August 8, 2013
I was going to write a satire on the Presbyterian Church USA’s recent decision to drop “In Christ Alone” from their new hymnal. But then I realized these churches are already satirizing themselves.
In 1990 the PCUSA dumped “Onward, Christian Soldiers,” on the grounds of it being “too militaristic” for a trendy, burned-out, hyperfeminized church like theirs.
“In Christ Alone” is a contemporary hymn. Its authors, Keith Getty and Stuart Townsend, are still alive and kicking. And they had something to kick about when the PCUSA hymnal committee asked them to change the lyrics of the hymn.
The line in question, as written, is this: “On that cross as Jesus died, the wrath of God was satisfied.” Committee members objected to that and suggested it be changed to “On that cross as Jesus died, the love of God was magnified.”
As reported by CharismaNews, Aug. 1, “They said they didn’t want to suggest in the new hymnal that Jesus’ death on the cross was an atoning sacrifice needed ‘to assuage God’s anger’ over sin.”
You’re beginning to see why it’s so hard to satirize these people.
If Christ dying on the cross was not an atoning sacrifice, then what, pray tell, was it? What do these mainline/flatline Buddhist wannabes think it was? God becomes flesh, comes to live among us here on earth, suffers shame, humiliation, unimaginable spiritual and physical torment, and dies—are we not to take that seriously? “But he was wounded for our transgressions,” Isaiah prophesied, “he was crushed for our iniquities: the chastisement of our peace was upon him; and with his stripes we are healed… and the Lord hath laid on him the iniquity of us all.” (Is. 53:5-6) It would seem the Bible suggests Christ’s death was an atoning sacrifice. By “suggests” I mean “says so in clear and forthright language that even a driveling nincompoop should be able to understand.”
What do they think Jesus Christ was doing on the cross? It seems like an intolerable amount of trouble to go to for anything less than an atoning sacrifice that satisfies God’s wrath.
When the hymn’s authors received the committee’s suggestion, they flat-out refused to change their scripturally sound lyrics; so the PCUSA has dropped the hymn.
The Bible speaks volumes about the wrath of God, but these churchmen—it’s possible they’re women—don’t want to hear it. The gospels give the details of Christ’s suffering and crucifixion, but they don’t want to hear that, either. Has a life of ease, in the hothouse environment of the American suburbs, made them squeamish? Or are they so in love with themselves, humanists that they are, that they don’t think they ever needed an atoning sacrifice?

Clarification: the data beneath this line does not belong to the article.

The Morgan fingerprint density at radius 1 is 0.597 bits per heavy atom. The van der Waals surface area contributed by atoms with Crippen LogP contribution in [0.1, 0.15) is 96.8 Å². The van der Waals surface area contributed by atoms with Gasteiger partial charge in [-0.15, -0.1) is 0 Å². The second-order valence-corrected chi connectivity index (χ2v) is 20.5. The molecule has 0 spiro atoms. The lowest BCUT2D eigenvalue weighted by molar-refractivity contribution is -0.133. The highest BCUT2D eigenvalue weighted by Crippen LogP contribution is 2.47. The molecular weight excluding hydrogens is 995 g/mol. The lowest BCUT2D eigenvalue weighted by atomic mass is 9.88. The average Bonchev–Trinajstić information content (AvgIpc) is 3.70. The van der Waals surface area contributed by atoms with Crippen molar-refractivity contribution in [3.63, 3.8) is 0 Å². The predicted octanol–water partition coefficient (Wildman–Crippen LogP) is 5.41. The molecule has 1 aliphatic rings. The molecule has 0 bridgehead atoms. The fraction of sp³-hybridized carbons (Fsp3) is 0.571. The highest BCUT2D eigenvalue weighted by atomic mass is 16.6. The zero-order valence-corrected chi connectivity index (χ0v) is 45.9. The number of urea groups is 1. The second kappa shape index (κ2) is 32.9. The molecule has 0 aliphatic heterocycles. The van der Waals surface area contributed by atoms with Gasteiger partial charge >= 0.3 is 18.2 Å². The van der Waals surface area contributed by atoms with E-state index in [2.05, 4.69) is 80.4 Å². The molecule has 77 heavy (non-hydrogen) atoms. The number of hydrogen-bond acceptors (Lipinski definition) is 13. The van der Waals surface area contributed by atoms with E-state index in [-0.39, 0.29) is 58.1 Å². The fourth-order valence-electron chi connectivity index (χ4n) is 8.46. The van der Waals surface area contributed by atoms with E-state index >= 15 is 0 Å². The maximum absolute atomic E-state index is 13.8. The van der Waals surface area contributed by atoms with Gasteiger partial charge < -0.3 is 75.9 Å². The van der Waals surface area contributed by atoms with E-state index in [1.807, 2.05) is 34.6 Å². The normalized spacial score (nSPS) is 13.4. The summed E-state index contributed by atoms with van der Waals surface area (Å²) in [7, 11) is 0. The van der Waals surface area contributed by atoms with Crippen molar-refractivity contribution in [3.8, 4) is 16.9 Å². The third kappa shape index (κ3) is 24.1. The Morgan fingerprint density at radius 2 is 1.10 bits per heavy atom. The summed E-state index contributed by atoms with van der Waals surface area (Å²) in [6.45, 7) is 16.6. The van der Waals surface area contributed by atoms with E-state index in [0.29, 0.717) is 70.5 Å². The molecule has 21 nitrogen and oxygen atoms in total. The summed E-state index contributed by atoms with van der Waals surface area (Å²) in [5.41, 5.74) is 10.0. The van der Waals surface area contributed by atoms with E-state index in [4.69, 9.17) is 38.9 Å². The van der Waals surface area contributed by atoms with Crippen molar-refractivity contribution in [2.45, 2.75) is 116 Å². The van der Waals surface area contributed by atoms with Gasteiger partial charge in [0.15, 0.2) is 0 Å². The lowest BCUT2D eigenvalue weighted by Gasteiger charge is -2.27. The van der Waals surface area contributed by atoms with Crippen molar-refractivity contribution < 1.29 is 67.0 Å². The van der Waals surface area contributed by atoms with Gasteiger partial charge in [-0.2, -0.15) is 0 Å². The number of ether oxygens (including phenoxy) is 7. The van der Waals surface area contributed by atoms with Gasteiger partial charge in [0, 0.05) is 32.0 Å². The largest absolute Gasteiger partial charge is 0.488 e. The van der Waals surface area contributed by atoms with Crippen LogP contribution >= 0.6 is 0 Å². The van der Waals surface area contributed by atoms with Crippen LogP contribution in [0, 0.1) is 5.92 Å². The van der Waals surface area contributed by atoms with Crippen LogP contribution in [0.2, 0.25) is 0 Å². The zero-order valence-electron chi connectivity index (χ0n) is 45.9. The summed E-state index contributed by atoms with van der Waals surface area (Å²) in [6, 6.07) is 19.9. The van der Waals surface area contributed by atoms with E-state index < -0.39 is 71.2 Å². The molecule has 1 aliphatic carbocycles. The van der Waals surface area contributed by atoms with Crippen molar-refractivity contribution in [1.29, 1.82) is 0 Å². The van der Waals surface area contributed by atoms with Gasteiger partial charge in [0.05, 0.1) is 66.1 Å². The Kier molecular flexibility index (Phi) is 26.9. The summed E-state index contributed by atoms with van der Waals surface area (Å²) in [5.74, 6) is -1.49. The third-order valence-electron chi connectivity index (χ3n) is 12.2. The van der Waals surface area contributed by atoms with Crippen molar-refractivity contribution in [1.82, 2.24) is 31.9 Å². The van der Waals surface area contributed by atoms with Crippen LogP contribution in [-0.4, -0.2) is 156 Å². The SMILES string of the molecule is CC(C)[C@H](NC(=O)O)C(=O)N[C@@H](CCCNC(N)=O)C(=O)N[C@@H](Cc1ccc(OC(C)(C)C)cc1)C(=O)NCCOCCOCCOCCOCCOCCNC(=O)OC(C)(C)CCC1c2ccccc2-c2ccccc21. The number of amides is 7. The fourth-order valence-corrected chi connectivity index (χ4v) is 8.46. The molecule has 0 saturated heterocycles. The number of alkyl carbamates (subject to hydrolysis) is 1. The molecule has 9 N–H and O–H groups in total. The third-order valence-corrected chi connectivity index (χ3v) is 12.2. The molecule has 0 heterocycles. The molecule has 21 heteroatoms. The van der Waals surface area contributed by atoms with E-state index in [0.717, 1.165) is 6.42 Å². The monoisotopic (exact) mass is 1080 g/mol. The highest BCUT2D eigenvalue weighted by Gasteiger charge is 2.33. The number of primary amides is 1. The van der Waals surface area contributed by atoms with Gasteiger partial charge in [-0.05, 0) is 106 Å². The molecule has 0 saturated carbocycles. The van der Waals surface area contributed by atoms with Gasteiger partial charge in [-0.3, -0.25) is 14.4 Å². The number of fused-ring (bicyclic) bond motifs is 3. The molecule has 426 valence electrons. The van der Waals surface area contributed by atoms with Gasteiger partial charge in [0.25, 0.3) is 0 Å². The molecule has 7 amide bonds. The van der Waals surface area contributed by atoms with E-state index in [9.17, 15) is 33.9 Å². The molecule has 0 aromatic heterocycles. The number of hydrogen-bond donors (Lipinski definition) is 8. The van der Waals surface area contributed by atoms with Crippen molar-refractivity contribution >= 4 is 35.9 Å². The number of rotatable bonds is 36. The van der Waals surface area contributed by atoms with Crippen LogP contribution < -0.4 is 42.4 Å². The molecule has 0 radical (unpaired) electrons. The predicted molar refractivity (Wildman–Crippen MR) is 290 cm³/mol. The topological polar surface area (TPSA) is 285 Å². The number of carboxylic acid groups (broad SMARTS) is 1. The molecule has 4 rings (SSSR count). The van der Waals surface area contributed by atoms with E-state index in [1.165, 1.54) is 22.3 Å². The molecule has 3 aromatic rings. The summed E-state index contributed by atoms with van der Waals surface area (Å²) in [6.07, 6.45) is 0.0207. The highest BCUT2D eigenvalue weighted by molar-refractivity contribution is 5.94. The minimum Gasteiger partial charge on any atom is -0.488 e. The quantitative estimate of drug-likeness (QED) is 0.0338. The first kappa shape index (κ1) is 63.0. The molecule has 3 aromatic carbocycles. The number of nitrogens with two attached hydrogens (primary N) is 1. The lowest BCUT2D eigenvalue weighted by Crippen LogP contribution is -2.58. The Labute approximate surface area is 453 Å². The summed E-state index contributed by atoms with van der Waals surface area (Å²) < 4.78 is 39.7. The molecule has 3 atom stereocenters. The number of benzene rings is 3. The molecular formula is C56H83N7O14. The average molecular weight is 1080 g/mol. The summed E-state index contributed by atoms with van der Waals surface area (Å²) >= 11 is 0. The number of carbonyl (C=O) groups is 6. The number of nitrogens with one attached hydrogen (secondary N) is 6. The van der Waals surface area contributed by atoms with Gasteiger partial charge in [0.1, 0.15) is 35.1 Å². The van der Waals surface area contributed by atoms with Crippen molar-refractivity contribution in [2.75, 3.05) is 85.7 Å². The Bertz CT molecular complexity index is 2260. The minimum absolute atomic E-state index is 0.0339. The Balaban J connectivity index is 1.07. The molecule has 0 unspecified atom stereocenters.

What’s with these American churches? A few years ago, some termites in the United Methodist Church tried to slip a few goddess-worshiping ditties into their new hymnal. Try these titles on for size. Womb of Life. Mothering God, You Gave Me Birth. She Comes Sailing in the Wind. I am Your Mother (Earth Prayer). And a little number called Bring Many Names, which praises a “strong mother God.” Can you give me a “Hail, Ishtar”?
These are called, by idiots, “songs of justice”—give me strength—and “progressive hymns.” The new hymnal was to include this twaddle in a “supplement.” It was expected to be issued this year, but apparently they’re still fighting over the contents. The UMC’s last new hymnal came out in 1989—just a tad too soon to catch the wave of full-blown paganism. That was back when the word “justice” still meant justice, before the Left hijacked it.
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Who can understand these churches? At best they’re sheep that have gone astray; at worst, traitors. But as a simple rule for making sense of anything they say or do, try this.
If it’s in the Bible, whatever it may be, look for the “mainline” Protestant churches to say and do the opposite. The PCUSA, these days, could hardly be more out of line with the Bible if they were created for that very purpose. Ditto the Episcopal Church and others, including a regrettably big chunk of the UMC.
Meanwhile, watch those churches closely; and whatever they say or do, you might do very well to say and do the opposite.
© 2013 Lee Duigon - All Rights Reserved
Lee Duigon, a contributing editor with the Chalcedon Foundation, is a former newspaper reporter and editor, small businessman, teacher, and horror novelist. He has been married to his wife, Patricia, for 34 years. See his new fantasy/adventure novels, Bell Mountain and The Cellar Beneath the Cellar, available on www.amazon.com